Lessons from the Hilltop

If you’ve ever driven Route 1 in Massachusetts, north of Boston, you’ve very likely seen the Hilltop Steak House—the enormous restaurant with the giant cactus sign and the herd of large plastic cows on the very small front lawn. Perhaps you’ve even stopped there, eaten there. After many years of feeding countless steaks and lobster pies to people from all over the world, the Hilltop has closed.

Back in the 1980s, I worked as a waitress there for several summers while I was in college and then for about eight months after I graduated. Though the tips were not always generous, they came in great quantities. The Hilltop was not known for its high-end, refined dining. Customers were herded in, and herded out—quickly. But most didn’t complain. They got a huge plate with a huge slab of beef (or chicken or seafood) for a reasonable price.

The crowds were often outrageous, with people sometimes arriving, literally, by the busload. I especially remember the long lines that would develop ridiculously early on Friday mornings (the Friday specials included the famous lobster pie) when the restaurant opened at 10:30 am. It’s impossible for me to erase the memories of retirees ordering manhattans before lunch just after they were seated, at about 10:35 in the morning.

The money was good, but the work was hard. Walking trays piled high with steak on one shoulder down the long aisles into a dining room and then the empty (though still heavy) plates back to the dish room (no busboys), for long hours five to six days per week, sometimes on a double shift, probably has something to do with my occasional back problems that plague me now.

I had heard a couple of weeks ago about the Hilltop’s demise, and allowed myself a nostalgic moment—those horrible white uniforms with brown aprons, the line-up of waitresses in the ladies’ room smoking, as well as the friends that I made and the after-work trips to a local drinking hole for something that would help relax the muscles after a long night.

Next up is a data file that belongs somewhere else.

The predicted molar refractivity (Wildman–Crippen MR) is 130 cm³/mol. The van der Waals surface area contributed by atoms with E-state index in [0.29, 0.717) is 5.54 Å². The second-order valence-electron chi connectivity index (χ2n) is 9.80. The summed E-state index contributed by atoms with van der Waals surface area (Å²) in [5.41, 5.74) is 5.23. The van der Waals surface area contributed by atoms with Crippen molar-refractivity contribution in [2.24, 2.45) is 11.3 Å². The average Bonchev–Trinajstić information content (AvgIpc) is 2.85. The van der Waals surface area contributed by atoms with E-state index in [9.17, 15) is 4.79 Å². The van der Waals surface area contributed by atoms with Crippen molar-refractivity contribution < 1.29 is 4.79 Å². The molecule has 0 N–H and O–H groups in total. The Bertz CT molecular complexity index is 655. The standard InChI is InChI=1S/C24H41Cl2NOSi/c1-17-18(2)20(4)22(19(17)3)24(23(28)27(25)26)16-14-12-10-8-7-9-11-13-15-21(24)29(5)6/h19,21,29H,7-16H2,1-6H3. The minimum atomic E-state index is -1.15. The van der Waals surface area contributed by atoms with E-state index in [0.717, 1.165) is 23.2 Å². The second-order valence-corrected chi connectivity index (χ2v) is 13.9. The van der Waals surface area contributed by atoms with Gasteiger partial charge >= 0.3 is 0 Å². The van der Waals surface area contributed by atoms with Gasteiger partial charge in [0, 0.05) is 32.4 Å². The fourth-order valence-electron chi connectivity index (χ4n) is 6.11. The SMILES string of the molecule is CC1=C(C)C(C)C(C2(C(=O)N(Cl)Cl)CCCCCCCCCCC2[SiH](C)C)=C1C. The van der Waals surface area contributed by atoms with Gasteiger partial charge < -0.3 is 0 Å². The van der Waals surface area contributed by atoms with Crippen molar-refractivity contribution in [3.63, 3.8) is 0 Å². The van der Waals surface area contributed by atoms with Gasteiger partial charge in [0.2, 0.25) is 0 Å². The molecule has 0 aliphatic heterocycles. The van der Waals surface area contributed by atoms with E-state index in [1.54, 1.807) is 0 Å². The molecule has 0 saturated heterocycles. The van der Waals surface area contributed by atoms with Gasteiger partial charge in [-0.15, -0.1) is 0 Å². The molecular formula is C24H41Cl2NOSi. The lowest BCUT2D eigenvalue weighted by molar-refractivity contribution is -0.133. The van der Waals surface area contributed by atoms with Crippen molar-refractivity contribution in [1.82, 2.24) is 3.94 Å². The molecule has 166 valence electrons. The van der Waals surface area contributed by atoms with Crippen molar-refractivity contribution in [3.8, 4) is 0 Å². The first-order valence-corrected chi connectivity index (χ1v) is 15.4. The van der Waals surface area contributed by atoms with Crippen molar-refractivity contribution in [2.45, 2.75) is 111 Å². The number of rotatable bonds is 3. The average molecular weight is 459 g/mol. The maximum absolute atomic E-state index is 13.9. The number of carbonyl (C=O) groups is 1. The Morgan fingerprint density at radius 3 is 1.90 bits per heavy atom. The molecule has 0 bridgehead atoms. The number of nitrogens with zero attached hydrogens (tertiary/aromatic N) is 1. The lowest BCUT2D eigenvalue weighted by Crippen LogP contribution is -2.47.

But, then, it really seemed like much bigger news when I saw the closing of the Hilltop covered by last Sunday’s New York Times. The most interesting aspect of the long article in the front section was the report of the large crowds that had started to gather once again at the Hilltop, once news had got out that it was about to close. The story suggested that those who flocked to the restaurant in its final moments did not do so to try to save it, but only to say good-bye, to make sure they cashed in a gift certificate, or to steal something that could be sold on Ebay.

Everyone seemed to recognize that the Hilltop’s time had come, and gone. It wasn’t worth saving. The company that bought it after the original owner died years ago, never kept up with Frank Giuffrida’s crazy insistence on large quantities of good food at low prices. The quality of the food had declined and, significantly, it had failed to keep pace with changing market expectations and appetites.

Sounds a little like the business I’m in. Many churches also have a hard time keeping up with changes in market expectations and appetites. Those who continue to be involved in church tend to like church just the way it is—that’s why they are there. Church is a familiar place in a seemingly constantly changing world. Plus, what changes should we enact in a part of the world where lots of people not only don’t go to church anymore, but appear to be perfectly content in not going?

The closure of the Hilltop Steak House has got me thinking about a struggle that is part of my everyday life—what it means to minister to the church of which I am part, on the one hand, and the church that will exist well into the future, on the other hand. It seems clear to me that these are not really the same thing.

In holding these two realities in my thoughts and prayers reminds me time and time again of what must be at the center of it all: to remain steadfast in our faithfulness to the Gospel. Changes ought not be made just to satisfy changing appetites, nor should we cling to comfortable patterns simply because they are part of our past. Our mission is what’s key.

We are not a business, like the Hilltop, and so we must be careful and thoughtful about how we do what we do, and how we define what it means to offer a “quality” experience. A full parking lot may indicate that our customers are content, and that business is good, but it doesn’t say anything about faithfulness to Christ. We must persevere in prayerfully living our mission, and in being attuned to where the Spirit leads. Whether we stay “in business” for a long time, or just a short time, we ought to be judged not by the standards of business in failure or success, but by faithfulness to the transformational love and hope of Jesus Christ.

About smaxreisert

I'm a United Church of Christ pastor serving the small, faithful Old South Congregational Church, United Church of Christ, in Hallowell, Maine. I was ordained in Massachusetts in 1995, moved to Maine in 1997 and have served the Hallowell church since 2005.
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